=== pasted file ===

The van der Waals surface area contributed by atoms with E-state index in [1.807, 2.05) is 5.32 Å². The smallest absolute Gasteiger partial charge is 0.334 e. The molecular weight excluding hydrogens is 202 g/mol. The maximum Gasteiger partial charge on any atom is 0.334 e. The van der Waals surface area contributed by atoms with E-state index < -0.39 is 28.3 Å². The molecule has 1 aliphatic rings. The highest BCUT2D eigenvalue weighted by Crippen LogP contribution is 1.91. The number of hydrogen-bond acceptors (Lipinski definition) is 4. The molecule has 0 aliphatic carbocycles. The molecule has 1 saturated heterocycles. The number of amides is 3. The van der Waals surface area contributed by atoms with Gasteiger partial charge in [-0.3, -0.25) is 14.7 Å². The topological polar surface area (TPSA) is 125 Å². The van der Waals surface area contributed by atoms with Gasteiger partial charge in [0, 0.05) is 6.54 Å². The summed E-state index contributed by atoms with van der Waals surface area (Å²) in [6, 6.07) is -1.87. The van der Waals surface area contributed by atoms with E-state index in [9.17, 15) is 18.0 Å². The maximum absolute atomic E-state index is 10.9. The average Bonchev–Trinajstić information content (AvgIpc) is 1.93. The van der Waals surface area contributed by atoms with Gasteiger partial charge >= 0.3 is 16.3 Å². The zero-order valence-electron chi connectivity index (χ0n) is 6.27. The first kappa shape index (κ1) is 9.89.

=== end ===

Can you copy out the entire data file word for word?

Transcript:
The van der Waals surface area contributed by atoms with E-state index in [1.807, 2.05) is 5.32 Å². The smallest absolute Gasteiger partial charge is 0.334 e. The molecular weight excluding hydrogens is 202 g/mol. The maximum Gasteiger partial charge on any atom is 0.334 e. The van der Waals surface area contributed by atoms with E-state index < -0.39 is 28.3 Å². The molecule has 1 aliphatic rings. The highest BCUT2D eigenvalue weighted by Crippen LogP contribution is 1.91. The number of hydrogen-bond acceptors (Lipinski definition) is 4. The molecule has 0 aliphatic carbocycles. The molecule has 1 saturated heterocycles. The number of amides is 3. The van der Waals surface area contributed by atoms with Gasteiger partial charge in [-0.3, -0.25) is 14.7 Å². The topological polar surface area (TPSA) is 125 Å². The van der Waals surface area contributed by atoms with Gasteiger partial charge in [0, 0.05) is 6.54 Å². The summed E-state index contributed by atoms with van der Waals surface area (Å²) in [6, 6.07) is -1.87. The van der Waals surface area contributed by atoms with E-state index in [9.17, 15) is 18.0 Å². The maximum absolute atomic E-state index is 10.9. The average Bonchev–Trinajstić information content (AvgIpc) is 1.93. The van der Waals surface area contributed by atoms with Gasteiger partial charge >= 0.3 is 16.3 Å². The zero-order valence-electron chi connectivity index (χ0n) is 6.27. The first kappa shape index (κ1) is 9.89.